It all started with a bike ride. A Scottish woman was cycling through Oregon and saw a sign for the town of Boring, reminding her of a town she lived near: Dull. Soon, the Dull Women’s Book Club was informed and before long, the Councils of Dull and Boring were rolling up their sleeves. From their enthused camaraderie, the Pair for the Ages was born, twinning Dull and Boring for all time. International interest was piqued and a chord was struck in the outback. The Shire of Bland, in New South Wales, Australia, was no stranger to the tired jokes Dull and Boring endure, and a kinship was formed. Together, these three rural locales now comprise the League of Extraordinary Communities. They were on the world’s mental map, but two particular Boring residents following the developments of the economic tourist partnership happened to be mapmakers and knew something must be done. Hampton and McCormick met over a Boring Brewing beer and decided to tackle the project as a way to honor the trio and provide the finest crafted cartographic creation this tedious triad has seen.
“What intrigued us was the similarities between these three rural places around the globe and the cartographic challenge that one is a shire, one is a parish, and one is a community,” McCormick said. They worked with local businesses and organizations throughout the process and chose a thick pearlized paper, rich ink, and a high quality design. The result is a piece of art that is far from dull and bland.
The poster is frame-worthy so Hampton and McCormick hope folks will be proud to hang it in their homes and to offer as gifts for friends. The Boring duo plans to expand the brand with related merchandise in the future and hopes that other mundane-monikered communities will join the League, which is why it was formed. More information about their work, the Pair for the Ages, and the League of Extraordinary Communities is available at www.boringmaps.com.
“It was really exciting to interview our Dull friends and to be on the phone with Bland folks” McCormick explains. “The international nature of the project made it very rewarding.” The League was formed to encourage tourism and will use the slogan “We’re Bland, Dull, and Boring, so come visit.” Hampton and McCormick think everyone's journey to Bland, Dull, and Boring ought to start with a good set of maps.
Posted by jdvarner on 07 December 2013 - 04:49 PM
I've been working on a new wall map of Colorado (41 by 31 inches) that shows the terrain in plan oblique relief, combined with landcover coloration, with labels for all the major landscape features, towns, ski areas, etc.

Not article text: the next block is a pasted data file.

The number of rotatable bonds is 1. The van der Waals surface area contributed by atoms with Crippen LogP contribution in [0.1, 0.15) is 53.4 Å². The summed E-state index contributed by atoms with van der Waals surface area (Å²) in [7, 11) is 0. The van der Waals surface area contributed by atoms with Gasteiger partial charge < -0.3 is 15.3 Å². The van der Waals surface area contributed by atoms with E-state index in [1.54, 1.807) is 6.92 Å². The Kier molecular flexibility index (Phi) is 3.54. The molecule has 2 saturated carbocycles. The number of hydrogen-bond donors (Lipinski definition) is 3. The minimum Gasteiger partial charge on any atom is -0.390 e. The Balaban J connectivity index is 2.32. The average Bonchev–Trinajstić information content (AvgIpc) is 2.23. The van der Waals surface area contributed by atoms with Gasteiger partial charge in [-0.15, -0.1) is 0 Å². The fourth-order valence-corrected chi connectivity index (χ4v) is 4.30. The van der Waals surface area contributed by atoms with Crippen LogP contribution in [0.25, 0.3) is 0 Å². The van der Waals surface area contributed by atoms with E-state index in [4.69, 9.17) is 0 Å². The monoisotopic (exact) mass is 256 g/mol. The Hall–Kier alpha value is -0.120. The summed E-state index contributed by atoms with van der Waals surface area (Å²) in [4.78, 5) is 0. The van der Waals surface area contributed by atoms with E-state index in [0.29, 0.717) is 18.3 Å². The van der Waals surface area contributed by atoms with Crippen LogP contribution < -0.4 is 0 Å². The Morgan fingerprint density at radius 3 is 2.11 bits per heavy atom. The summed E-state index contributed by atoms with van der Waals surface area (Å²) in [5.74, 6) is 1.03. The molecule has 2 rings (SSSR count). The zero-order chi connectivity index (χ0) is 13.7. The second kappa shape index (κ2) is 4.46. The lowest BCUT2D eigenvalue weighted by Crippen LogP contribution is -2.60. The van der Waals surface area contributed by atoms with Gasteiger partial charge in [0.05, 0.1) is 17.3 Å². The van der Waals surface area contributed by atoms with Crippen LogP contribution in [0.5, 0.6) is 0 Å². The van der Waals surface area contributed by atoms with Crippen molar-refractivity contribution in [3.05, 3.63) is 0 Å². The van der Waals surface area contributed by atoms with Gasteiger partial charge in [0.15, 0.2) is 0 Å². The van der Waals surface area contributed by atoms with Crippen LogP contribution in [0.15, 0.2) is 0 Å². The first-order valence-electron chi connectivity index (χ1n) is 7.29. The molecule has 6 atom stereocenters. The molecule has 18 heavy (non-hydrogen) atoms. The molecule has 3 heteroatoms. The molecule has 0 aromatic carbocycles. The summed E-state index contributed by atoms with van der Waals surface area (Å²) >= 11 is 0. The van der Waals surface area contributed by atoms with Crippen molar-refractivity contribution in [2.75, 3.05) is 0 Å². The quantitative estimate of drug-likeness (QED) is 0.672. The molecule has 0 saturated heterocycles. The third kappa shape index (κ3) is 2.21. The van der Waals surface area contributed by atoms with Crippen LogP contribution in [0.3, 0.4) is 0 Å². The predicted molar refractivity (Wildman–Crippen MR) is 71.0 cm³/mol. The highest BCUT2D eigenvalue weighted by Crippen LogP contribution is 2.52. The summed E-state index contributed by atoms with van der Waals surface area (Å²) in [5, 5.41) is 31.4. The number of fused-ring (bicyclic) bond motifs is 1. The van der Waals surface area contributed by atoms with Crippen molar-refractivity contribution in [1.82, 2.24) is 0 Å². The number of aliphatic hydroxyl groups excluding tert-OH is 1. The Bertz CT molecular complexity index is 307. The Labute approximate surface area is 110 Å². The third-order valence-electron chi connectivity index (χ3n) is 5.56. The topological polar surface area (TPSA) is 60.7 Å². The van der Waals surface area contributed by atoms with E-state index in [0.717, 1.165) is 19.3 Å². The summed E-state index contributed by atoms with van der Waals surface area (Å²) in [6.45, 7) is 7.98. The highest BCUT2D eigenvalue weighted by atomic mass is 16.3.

I used Natural Scene Designer to render the plan oblique relief. I'm also experimenting with Patrick Kennelly's hillshading techniques using sky models: https://speakerdeck....terrain-metrics, which makes for a nice effect -- I like how it accentuates the shadows in deep canyons.
I showed an earlier version of this map (which used hypsometric tinting instead of landcover) at the NACIS poster gallery in Greenville.
Please let me know what you think! Is this relief portrayal effective? I'm trying to make the terrain easily interpret-able, with an immediately recognizable "3D" effect. What do you think about the label density, especially in somewhat crowded areas like the Front Range? Any feedback would be greatly appreciated!
Posted by Rosemary D on 24 October 2013 - 02:16 PM
Here is the Appalachian Trail map recently made at National Geographic Maps which we displayed in the Map Gallery at this year's Annual Meeting. We had a lot of fun making this map, it's a bit of a hybrid between our classic political reference map and a more physical styled map, and we had a great time getting some feedback from all the cartographers at NACIS. We hope to carry this style of map out to the other great trail systems across the U.S., and possibly the world!
Posted by bswanson on 21 October 2013 - 09:20 PM
Thanks for the opportunity to post my map on Cartotalk! This map won second place at the NACIS Meeting in Greenville. Just click the map to view the full image. Note that it is a PNG and it is 2.6 MB in size.
This map documents my personal travels from my home base in Minneapolis to various locations around the country.
Posted by Rosemary D on 24 October 2013 - 02:22 PM
Here is the 2nd map NG Maps had in the NACIS 2013 Map Gallery, Envision the Susqueahanna. This is part of a series of maps we have done with the Chesapeake Conservancy to inform readers about the importance of preserving major river watersheds.
Posted by rudy on 25 November 2014 - 09:18 PM
Hello fellow cartographers -
Aside from my paid work as a cartographer, I also like to engage in cartographic projects of my own interest. In the past year I have been creating and verifying a list of all the ships sunk in the Second World War. This, of course, turned out to be a larger project than I initially anticipated as I forged ahead with my research and data gathering I came across a wide range of sources, some more reliable than others (Wikipedia is, not surprisingly, not the most reliable!). So, in this past year, I've managed to compile a list of about 3,900 ships sunk as part of the war (i.e. not including accidents) during the first 2 years alone (September 1939 through to the end of August, 1941). Of these, I've manged to find geographic coordinates for about 3,000 of them. So, this is what they look like on the map so far:
The map is not how the finished product will. My plan is to set up an interactive, time-enabled web mapping site in order to display all of this wonderful information. At this point, it is all an incomplete work in progress.
Comments, suggestions, etc. are welcome. I thought if there'd be any audience that would appreciate this, it would be you folks.